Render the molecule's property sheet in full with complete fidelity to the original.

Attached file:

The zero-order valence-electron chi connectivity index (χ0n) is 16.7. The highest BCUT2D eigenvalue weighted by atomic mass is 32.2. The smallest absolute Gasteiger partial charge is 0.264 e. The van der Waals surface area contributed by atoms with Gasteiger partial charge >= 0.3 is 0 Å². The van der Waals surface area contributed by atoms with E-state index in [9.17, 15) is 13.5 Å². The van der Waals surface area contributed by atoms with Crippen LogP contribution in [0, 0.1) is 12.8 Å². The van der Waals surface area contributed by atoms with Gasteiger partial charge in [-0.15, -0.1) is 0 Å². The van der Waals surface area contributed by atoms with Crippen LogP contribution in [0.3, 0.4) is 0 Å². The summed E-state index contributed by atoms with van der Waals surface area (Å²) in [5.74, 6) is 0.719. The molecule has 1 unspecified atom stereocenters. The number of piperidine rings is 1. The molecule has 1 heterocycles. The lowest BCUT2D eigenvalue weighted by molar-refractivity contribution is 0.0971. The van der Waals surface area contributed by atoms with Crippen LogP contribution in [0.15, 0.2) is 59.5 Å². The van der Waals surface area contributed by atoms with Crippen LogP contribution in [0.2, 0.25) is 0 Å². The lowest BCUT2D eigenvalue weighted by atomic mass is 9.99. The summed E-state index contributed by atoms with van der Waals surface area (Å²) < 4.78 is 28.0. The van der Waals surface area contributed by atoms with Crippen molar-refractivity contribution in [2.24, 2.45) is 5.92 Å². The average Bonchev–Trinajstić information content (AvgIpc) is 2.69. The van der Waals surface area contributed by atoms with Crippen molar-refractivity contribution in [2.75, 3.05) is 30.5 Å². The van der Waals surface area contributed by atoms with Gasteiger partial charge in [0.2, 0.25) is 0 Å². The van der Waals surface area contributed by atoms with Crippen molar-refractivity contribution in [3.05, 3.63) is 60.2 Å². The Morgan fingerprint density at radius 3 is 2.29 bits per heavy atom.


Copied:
The zero-order valence-electron chi connectivity index (χ0n) is 16.7. The highest BCUT2D eigenvalue weighted by atomic mass is 32.2. The smallest absolute Gasteiger partial charge is 0.264 e. The van der Waals surface area contributed by atoms with Gasteiger partial charge >= 0.3 is 0 Å². The van der Waals surface area contributed by atoms with E-state index in [9.17, 15) is 13.5 Å². The van der Waals surface area contributed by atoms with Crippen LogP contribution in [0, 0.1) is 12.8 Å². The van der Waals surface area contributed by atoms with Gasteiger partial charge in [-0.15, -0.1) is 0 Å². The van der Waals surface area contributed by atoms with Crippen LogP contribution in [0.3, 0.4) is 0 Å². The summed E-state index contributed by atoms with van der Waals surface area (Å²) in [5.74, 6) is 0.719. The molecule has 1 unspecified atom stereocenters. The number of piperidine rings is 1. The molecule has 1 heterocycles. The lowest BCUT2D eigenvalue weighted by molar-refractivity contribution is 0.0971. The van der Waals surface area contributed by atoms with Crippen LogP contribution in [0.15, 0.2) is 59.5 Å². The van der Waals surface area contributed by atoms with Crippen LogP contribution in [0.2, 0.25) is 0 Å². The lowest BCUT2D eigenvalue weighted by atomic mass is 9.99. The summed E-state index contributed by atoms with van der Waals surface area (Å²) < 4.78 is 28.0. The van der Waals surface area contributed by atoms with Crippen molar-refractivity contribution in [2.24, 2.45) is 5.92 Å². The average Bonchev–Trinajstić information content (AvgIpc) is 2.69. The van der Waals surface area contributed by atoms with Crippen molar-refractivity contribution in [2.75, 3.05) is 30.5 Å². The van der Waals surface area contributed by atoms with Gasteiger partial charge in [0.2, 0.25) is 0 Å². The van der Waals surface area contributed by atoms with Crippen molar-refractivity contribution in [3.05, 3.63) is 60.2 Å². The Morgan fingerprint density at radius 3 is 2.29 bits per heavy atom.